A similar pattern is found in the bottom sector [42, 52], as expected from the approximate heavyflavor symmetry of QCD. The twostate structure is clearly visible, more than that in the charm sector, in the corresponding form factors (three bottom plots of Fig. 11), and it has a certain impact in the form factors close to \(q^2_{\mathrm{max}}\), where LQCD results are available.
4 Summary and outlook
We have studied the scalar form factors that appear in semileptonic heavy meson decays induced by the flavourchanging \(b\rightarrow u\) and \(c\rightarrow d, s\) transitions using the MO formalism. The coupledchannel effects, due to rescattering of the \(H\phi \) (\(H=D,\bar{B}\)) system, with definite strangeness and isospin, are taken into account by solving coupled integral MO equations. We constrain the subtraction constants in the MO polynomials, which encodes the zeros of the form factors, thanks to lightquark chiral SU(3) and heavyflavor symmetries.
The \(H\phi \) interactions used as input of the MO equations are well determined in the chiral regime and are taken from previous work. In addition, some reasonably behaviors of the amplitudes at high energies are imposed, while appropriate heavyflavor scaling rules are used to relate bottom and charm form factors. We fit our MO representation of the scalar form factors to the latest \(c\rightarrow d , s\) and \(b\rightarrow u\) LQCD and \(b\rightarrow u\) LCSR results and determine all the involved parameters, in particular the two LECs (\(\beta _1^P\) and \(\beta _2^P\)) that appear at NLO in the chiral expansion of the scalar and vector form factors near \(q^2_{\mathrm{max}}\), which are determined in this work for first time. We describe the LQCD and LCSR results rather well, and in combination with experimental results and using that \(f_0(0)=f_+(0)\), we have also extracted the \(V_{ub}\), \(V_{cd}\) and \(V_{cs}\) CKM elements, which turn out to be in good agreement with previous determinations from exclusive decays.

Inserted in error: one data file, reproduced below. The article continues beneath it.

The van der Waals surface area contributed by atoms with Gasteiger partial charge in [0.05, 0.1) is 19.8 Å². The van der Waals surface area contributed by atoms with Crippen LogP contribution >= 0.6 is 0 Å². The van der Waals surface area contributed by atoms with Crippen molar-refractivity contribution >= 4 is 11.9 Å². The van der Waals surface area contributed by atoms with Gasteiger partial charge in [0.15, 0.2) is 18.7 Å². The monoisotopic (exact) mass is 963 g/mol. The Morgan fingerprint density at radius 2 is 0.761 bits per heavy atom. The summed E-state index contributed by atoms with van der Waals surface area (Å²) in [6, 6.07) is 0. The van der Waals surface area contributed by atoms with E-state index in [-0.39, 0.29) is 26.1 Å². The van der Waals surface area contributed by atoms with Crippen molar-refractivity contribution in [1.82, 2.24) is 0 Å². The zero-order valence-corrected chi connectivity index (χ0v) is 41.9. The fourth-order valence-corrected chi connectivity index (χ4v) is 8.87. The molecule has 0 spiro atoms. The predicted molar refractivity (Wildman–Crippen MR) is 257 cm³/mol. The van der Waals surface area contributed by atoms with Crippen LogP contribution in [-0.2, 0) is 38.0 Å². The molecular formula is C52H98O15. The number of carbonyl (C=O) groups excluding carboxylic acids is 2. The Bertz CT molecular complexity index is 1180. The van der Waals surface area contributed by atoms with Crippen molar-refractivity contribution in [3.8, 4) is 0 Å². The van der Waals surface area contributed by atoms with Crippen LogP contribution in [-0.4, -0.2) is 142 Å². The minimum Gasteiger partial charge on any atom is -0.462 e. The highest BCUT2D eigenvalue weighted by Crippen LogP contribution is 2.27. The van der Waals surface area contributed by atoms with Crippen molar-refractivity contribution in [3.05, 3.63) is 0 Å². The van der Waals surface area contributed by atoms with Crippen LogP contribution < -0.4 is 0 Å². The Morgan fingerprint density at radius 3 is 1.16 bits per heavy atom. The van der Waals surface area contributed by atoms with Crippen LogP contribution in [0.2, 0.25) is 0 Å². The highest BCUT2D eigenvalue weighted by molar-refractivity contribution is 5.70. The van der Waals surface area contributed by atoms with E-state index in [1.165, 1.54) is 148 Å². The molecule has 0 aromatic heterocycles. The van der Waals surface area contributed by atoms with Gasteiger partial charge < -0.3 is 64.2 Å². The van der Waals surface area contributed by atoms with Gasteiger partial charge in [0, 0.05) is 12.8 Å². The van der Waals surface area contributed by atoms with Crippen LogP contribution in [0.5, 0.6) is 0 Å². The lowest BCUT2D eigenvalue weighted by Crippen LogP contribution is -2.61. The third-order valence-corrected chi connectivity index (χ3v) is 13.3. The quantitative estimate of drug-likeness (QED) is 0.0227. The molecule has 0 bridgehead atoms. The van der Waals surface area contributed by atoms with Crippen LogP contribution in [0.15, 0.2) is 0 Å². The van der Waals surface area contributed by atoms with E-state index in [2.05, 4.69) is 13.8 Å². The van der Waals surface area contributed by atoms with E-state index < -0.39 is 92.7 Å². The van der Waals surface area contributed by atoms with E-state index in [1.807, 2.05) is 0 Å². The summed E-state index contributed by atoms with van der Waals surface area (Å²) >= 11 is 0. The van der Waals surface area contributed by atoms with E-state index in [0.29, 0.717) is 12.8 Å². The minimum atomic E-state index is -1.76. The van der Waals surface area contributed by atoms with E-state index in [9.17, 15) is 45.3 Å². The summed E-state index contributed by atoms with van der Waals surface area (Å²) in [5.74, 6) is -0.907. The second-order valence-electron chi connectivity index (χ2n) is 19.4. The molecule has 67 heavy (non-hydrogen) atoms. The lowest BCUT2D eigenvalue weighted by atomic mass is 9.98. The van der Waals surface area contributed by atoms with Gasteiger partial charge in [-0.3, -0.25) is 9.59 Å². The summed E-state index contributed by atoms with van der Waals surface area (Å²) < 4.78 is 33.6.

We would like to stress that we describe extremely well the recent ETM \(D\rightarrow \pi \) scalar form factor, which largely deviates from the previous determination by the HPQCD Collaboration, providing an indication that the Lorentz symmetry breaking effects in a finite volume, due to the hypercubic artifacts, could be important in the LQCD determination of the form factors in semileptonic heavytolight decays, as claimed in Ref. [21]. As it is also pointed out in the previous reference, this is a very important issue, which requires further investigations, since it might become particularly relevant in the case of the determination of the form factors governing semileptonic \({\bar{B}}\)meson decays into lighter mesons.
We have also predicted the scalar form factors, which are in the same strangenessisospin multiplets as the fitted \(D\rightarrow \pi \), \(D\rightarrow {\bar{K}}\), \({\bar{B}} \rightarrow \pi \) and \({\bar{B}}_s \rightarrow K\) ones. Our prediction of the form factors in such channels (\(D\rightarrow \eta \), \(D_s\rightarrow K\), \(D_s\rightarrow \eta \), and \(B\rightarrow \eta \)) are difficult for LQCD simulations due to the existence of disconnected diagrams. These form factors are related to the differential decay rates of different semileptonic heavy meson decays and hence provide alternatives to determine the CKM elements with the help of future experimental measurements.